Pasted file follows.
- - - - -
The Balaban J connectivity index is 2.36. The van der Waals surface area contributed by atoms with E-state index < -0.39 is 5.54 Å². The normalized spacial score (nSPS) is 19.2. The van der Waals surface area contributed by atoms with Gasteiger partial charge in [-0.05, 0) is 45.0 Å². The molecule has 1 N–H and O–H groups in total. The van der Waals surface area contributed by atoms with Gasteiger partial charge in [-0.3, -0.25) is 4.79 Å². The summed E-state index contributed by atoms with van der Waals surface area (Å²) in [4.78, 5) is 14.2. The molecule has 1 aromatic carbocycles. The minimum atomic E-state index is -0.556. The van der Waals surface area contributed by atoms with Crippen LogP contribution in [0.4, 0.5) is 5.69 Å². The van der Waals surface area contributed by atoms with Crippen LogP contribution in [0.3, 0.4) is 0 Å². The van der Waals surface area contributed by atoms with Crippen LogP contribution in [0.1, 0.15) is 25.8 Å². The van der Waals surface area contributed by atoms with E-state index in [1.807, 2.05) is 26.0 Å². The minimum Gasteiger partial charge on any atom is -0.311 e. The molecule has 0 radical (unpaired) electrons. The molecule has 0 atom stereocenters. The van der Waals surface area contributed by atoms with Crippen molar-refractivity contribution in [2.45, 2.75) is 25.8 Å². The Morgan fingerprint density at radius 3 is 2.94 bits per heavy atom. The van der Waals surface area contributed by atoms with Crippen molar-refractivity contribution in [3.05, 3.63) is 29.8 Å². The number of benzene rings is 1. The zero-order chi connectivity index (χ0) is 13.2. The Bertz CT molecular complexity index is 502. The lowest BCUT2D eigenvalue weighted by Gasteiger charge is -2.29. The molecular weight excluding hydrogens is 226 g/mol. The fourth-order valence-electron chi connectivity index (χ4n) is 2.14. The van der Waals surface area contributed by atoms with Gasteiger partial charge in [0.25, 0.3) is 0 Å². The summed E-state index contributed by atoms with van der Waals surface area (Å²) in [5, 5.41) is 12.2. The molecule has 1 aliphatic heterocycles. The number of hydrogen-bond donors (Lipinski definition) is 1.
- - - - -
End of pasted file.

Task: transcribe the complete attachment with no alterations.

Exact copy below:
The Balaban J connectivity index is 2.36. The van der Waals surface area contributed by atoms with E-state index < -0.39 is 5.54 Å². The normalized spacial score (nSPS) is 19.2. The van der Waals surface area contributed by atoms with Gasteiger partial charge in [-0.05, 0) is 45.0 Å². The molecule has 1 N–H and O–H groups in total. The van der Waals surface area contributed by atoms with Gasteiger partial charge in [-0.3, -0.25) is 4.79 Å². The summed E-state index contributed by atoms with van der Waals surface area (Å²) in [4.78, 5) is 14.2. The molecule has 1 aromatic carbocycles. The minimum atomic E-state index is -0.556. The van der Waals surface area contributed by atoms with Crippen LogP contribution in [0.4, 0.5) is 5.69 Å². The van der Waals surface area contributed by atoms with Crippen LogP contribution in [0.3, 0.4) is 0 Å². The van der Waals surface area contributed by atoms with Crippen LogP contribution in [0.1, 0.15) is 25.8 Å². The van der Waals surface area contributed by atoms with E-state index in [1.807, 2.05) is 26.0 Å². The minimum Gasteiger partial charge on any atom is -0.311 e. The molecule has 0 radical (unpaired) electrons. The molecule has 0 atom stereocenters. The van der Waals surface area contributed by atoms with Crippen molar-refractivity contribution in [2.45, 2.75) is 25.8 Å². The Morgan fingerprint density at radius 3 is 2.94 bits per heavy atom. The van der Waals surface area contributed by atoms with Crippen molar-refractivity contribution in [3.05, 3.63) is 29.8 Å². The number of benzene rings is 1. The zero-order chi connectivity index (χ0) is 13.2. The Bertz CT molecular complexity index is 502. The lowest BCUT2D eigenvalue weighted by Gasteiger charge is -2.29. The molecular weight excluding hydrogens is 226 g/mol. The fourth-order valence-electron chi connectivity index (χ4n) is 2.14. The van der Waals surface area contributed by atoms with Gasteiger partial charge in [0.25, 0.3) is 0 Å². The summed E-state index contributed by atoms with van der Waals surface area (Å²) in [5, 5.41) is 12.2. The molecule has 1 aliphatic heterocycles. The number of hydrogen-bond donors (Lipinski definition) is 1.